You can put anything in parameters that will make a particular attribute stand out. In this case you cripple the advantage the Nikon has (excellent noise properties) to make the Sony advantage (SSS) stand out. Why shouldn't he use the superior low noise Nikon (Sony) sensor to get the shot he desires? Use what's at your fingertips to produce the desired product.

    I could just as easily say to you to slap a super slow lens on your Sony and get a low light shot. And turn the SSS off...none of that moving sensor nonsense.

    Why would anyone want to shoot with a reflex lens anyway?
    Last edited by TenD; 09-03-2011 at 09:47 PM.
    A good photograph is knowing where to stand.
    Ansel Adams

    Rule books are paper, they will not cushion a sudden meeting of stone and metal.
    Ernest K. Gann-Fate is the Hunter.

  8. #698
    Join Date
    Dec 2006
    Location
    God's Country - Australia
    Posts
    10,424
    i dont shoot much stuff that requires stabilisation and if i do i have stabilised glass anyway. but lets just for a moment think about stabilisation in the real world as opposed to internet wartalk where i;m sure don will tender a tack sharp SSS of his dragon sword or captain america as evidence of its usefulness.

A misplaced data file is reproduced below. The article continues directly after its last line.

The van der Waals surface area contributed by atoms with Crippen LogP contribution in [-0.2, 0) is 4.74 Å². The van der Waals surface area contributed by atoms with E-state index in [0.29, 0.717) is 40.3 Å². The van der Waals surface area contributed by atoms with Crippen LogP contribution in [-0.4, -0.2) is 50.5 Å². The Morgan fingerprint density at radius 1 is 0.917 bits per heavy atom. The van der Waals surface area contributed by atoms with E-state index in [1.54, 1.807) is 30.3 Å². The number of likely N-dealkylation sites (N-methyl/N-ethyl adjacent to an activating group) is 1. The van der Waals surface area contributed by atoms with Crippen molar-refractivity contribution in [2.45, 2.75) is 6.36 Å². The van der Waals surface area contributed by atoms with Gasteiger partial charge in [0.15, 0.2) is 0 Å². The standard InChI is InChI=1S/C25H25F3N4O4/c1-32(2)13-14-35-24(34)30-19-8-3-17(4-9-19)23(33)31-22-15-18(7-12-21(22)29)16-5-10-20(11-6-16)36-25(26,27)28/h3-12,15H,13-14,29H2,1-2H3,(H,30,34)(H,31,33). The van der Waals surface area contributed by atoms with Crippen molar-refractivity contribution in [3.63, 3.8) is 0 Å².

my d700 has a tick over 60k on it now, (around 25k of them have been since it went for a swim incidentally !), lets say 30k are worthwhile shots, 10k are really good shots, 1k are great shots and 500 are shots i really treasure. now lets also consider that some of those "top 10,000" shots did require an element of VR...either macro, long focal lengths or low light indoors. guess what ? my 105 has VR, my 300 has VR, my UWA has VR and my walkaround lens has VR.

    so now that we have that established guess how many shots in my top 500, (excluding my 300mm), required VR ? zero.

    i cant think of any shots i have ever had to take where i thought, "crap, if only i had VR, i could nail this shot." but lets just assume i forgot about that killer shot and i did need VR to take it. how many of those would there have been ? maybe a half dozen...a dozen ? out of 60k ? lol if i shoot landscapes i have a tripod which i prefer over VR, if i shoot sport or the zoo with my 300mm i have a monopod and VR. but mostly i shoot people and people shots are not particularly conducive to slow shutter speeds where VR is useful at all. and as i said above...if i need it, i have stablised glass. ISO on the other hand ? boy oh boy...i reckon id be hitting 1600 in 20% of my top 10,000. so believe me, it helps when the 1600 file you take looks like a 400 shot. it helps when 6400 looks like 1600 on alot of other sensors. i will say this, if nikon produce a high MP camera which loses that low light ability...count me out.